It's not often a sophomore's swing is so feared he rarely gets a good pitch to hit, if he gets pitched to at all. But such is likely to be the plight of Brandon Snyder, Westfield's slick-fielding, long-ball-hitting shortstop.

And for good reason. As a freshman, Snyder belted a Virginia AAA Northern Region-best eight home runs, had a .460 batting average and a .968 slugging percentage while also being named to the all-region first team -- an honor rarely bestowed upon ninth-graders.

If Snyder's hot start to this season is any indication of what is to come -- he homered in each of the eighth-ranked Bulldogs' two scrimmages and on the second pitch he faced in Tuesday's opener -- he could put up even better statistics this spring.

That is, if he gets pitched to.

"He's a man among boys," Chantilly Coach Chris Haddock said. "I told [Westfield Coach Chuck Welch], 'No offense, but we're going to walk him every time he comes to the plate.' Snyder beat us 1-0 on a homer last year."

Duplicating last year's success won't be Snyder's biggest challenge. It's keeping his patience at the plate while opposing pitchers throw away from him, or intentionally walk him. He was issued two walks in the Bulldogs' 7-3 victory over Lake Braddock, and took only two swings -- the first resulted in a home run over the right field wall and the other was a hard-hit single through the left side.

"I know to expect it," said the 6-foot-2, 190-pound Snyder, whose father, Brian Snyder, pitched briefly in the major leagues, earning a World Series ring with the Oakland Athletics in 1989. "My whole thought process is to jump on their mistakes. If they leave one hanging up there, I can't let it go by. . . . It's hard going up there knowing that you're probably not going to get a chance to hit."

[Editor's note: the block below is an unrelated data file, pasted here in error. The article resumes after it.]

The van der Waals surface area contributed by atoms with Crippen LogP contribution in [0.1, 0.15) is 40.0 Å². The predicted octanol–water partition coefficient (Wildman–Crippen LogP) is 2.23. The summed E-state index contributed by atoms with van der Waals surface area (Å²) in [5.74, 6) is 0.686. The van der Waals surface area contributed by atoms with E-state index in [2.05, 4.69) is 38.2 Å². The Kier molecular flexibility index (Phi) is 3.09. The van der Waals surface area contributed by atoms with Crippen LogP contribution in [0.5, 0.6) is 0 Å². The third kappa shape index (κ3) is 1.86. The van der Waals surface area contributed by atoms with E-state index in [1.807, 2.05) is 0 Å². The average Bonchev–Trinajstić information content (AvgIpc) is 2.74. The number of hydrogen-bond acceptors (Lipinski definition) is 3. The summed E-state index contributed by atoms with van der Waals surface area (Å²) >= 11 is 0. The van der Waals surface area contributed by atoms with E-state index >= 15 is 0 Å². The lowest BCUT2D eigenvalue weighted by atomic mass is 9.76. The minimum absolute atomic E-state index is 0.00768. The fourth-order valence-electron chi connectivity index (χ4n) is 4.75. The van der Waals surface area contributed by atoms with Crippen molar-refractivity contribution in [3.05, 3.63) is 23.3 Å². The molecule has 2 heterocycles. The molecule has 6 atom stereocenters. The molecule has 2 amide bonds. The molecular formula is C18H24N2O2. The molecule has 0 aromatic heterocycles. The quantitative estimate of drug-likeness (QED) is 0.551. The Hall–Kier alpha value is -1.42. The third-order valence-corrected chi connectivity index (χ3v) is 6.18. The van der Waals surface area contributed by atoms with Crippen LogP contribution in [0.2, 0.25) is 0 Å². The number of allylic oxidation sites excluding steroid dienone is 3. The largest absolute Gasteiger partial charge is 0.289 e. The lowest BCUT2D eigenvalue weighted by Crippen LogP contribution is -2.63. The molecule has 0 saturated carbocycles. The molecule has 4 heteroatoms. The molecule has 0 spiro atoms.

Snyder, who is rehabbing a hip injury he suffered two years ago and had surgery to repair a double hernia only weeks before the season, spent the past summer at his father's baseball school, Snyder Baseball, swinging, pitching, fielding and, of course, getting individualized instruction.

"I rode a lot of natural talent to get to where I got," the elder Snyder said. "The difference with Brandon is, he's got talent, but he works hard."

Along with outfielder-closer Louis Ullrich, pitcher Matt Campbell, catcher Jason Bour and first baseman Ryan Cunningham, Snyder leads an up-and-coming Bulldogs squad, which starts only one senior, and could contend for the Concorde District title as well as a region championship.

"Brandon's a great player, and I don't say that about many guys," Madison Coach Mark Gjormand said. "He's got a cool head, and obviously, he can swing it. And he's just as good defensively. He's got all the tools."

Westfield's Brandon Snyder is such a talented slugger that opponents are reluctant to even pitch to him.